Like some others have mentioned... those hardship essays are for people who have had hard ~lives~ not people who have had one difficult experience (something we've all had). These essays are really for people who grew up poor, with a disability, or as minorities... not for people who just had one particularly bad experience.
 

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I agree--this doesn't really fit into a hardship essay, which is just another way of getting at applicants that come from a disadvantaged background--a more just way of getting at diversity.

Nevertheless, longhorn, I think you should definitely add this if it's well-written. If there's no section where you think it fits (like a "is there anything else you would like us to know") just add it with a statement saying it was additional information you wanted to include.

As a side note, I think it's interesting to see the way discussions of September devolve into a hierarchy of grief--it's a dilemma for everyone who has suffered, no matter how or how much.
 

chopsuey

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hey...just wanted to say that i actually had a similar experience on 9/11...my flight to Paris for my semester abroad was actually scheduled for 4:25pm on 9/11. i ended up flying out on the 17th after a lot of thought about if i really wanted to go instead and had some similar experiences in Paris as you did where you where in the aftermath. my twin sister was in Beijing from August until December, so i've heard how hard it was to be abroad the entire time, and not just post-9/11. i agree that it's an interesting and personally pertinent topic, but i think you just need to be careful not to make it at all "poor me," because, frankly, there are a lot of people who have suffered much worse as a result of 9/11. for me, i don't think i'm going to use it as the main subject of an essay for that reason, though i am writing an essay on my experiences abroad which might include something about being there post 9/11...what i'm going to do is only mention it once and only if it needs to be there. if they want to bring it up, i think it'll be easier to convey my experiences without sounding like i had it oh-so-hard in paris in an interview than in an essay. i just think you should be careful about giving off that attitude....and it might be hard to write an essay on it that isn't more "journalistic" than personal if you don't have that emotional element it.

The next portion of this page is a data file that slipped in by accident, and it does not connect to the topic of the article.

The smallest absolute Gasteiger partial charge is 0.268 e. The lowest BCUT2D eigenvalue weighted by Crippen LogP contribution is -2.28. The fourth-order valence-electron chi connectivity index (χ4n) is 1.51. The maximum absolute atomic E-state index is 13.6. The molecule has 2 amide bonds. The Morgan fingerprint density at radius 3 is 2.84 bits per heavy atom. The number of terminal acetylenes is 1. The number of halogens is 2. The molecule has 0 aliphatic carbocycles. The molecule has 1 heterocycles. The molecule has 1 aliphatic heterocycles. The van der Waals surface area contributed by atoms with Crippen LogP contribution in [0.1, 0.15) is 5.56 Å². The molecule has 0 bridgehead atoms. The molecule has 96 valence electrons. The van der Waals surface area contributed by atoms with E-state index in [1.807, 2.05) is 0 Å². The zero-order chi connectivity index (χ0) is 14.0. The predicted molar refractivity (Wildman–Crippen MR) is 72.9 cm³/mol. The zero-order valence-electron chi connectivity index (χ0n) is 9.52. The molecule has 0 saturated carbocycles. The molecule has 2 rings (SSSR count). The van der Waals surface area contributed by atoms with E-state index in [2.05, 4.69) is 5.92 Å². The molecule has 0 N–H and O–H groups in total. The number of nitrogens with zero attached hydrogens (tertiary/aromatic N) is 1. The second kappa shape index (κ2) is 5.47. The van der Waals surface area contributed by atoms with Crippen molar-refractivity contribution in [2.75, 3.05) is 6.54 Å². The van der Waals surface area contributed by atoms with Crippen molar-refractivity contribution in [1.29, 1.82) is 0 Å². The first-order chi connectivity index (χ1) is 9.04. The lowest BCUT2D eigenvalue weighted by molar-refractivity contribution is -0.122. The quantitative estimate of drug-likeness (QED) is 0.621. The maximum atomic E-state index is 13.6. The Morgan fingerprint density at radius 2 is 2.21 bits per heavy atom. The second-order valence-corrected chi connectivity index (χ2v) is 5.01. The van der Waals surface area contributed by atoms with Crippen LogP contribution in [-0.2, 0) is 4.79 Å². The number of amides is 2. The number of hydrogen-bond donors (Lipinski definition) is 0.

good luck...and if you ever want to exchange stories, let me know! i think it's interesting how different people in different countries reacted to 9/11. i just skimmed parts of this book called something like What the World Thinks of America....interesting perspectives, both negative and positive, from people around the world on our powerhouse of a country (i am NOT trying to start anything like in that Med School Rankings thread, so please no flames on that)...

ok, this is long enough!
 

holler79

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I think you all have valid points. Longhorn, I think you really have to take a look at your situation and decide if you should write about 9/11. Personally, I don't even know if I would write about it and I experienced it. I was here in Manhattan and witnessed the second tower crumble from my office. Also, I had to deal with the fact that my brother worked in the South Tower and we had not heard from him. Thankfully, he escaped from his office unharmed but the psychological stress of seeing people dying in the streets next to him and people jumping 100 stories will always stay with him and my family. We count our blessings everyday but 3000 other families are still extremely affected by this tradegy.

I don't know your personality but please don't try to help your cause of getting into med school by a "poor me" story or something of that nature. I applied last year and I had to deal with doing 30 secondaries in the aftermath of 9/11 and as you could imagine my head wasn't in it. I'm sure you were genuinely touched by this tradegy but so were a lot of us.
 
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Everyone makes good points. I guess I won't use it in any hardships section. I might put it in as part of a unique experience but only in the broader context of studying abraod.
 

lola

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I got stuck abroad due to 9/11, and it is definitely not something I will write about. It is by no means a hardship -- if anything, it was much easier to be abroad than in the U.S. Being in England may have had something to do with it not being that big of a deal, but I definitely don't think it's a hardship. I think your idea of including it in an essay about studying abroad is a good one, although I'd never include it b/c it didn't affect me that much. I already knew what people thought of Americans. If anything I was shocked at how supportive the Brits were since they love to make fun of Americans!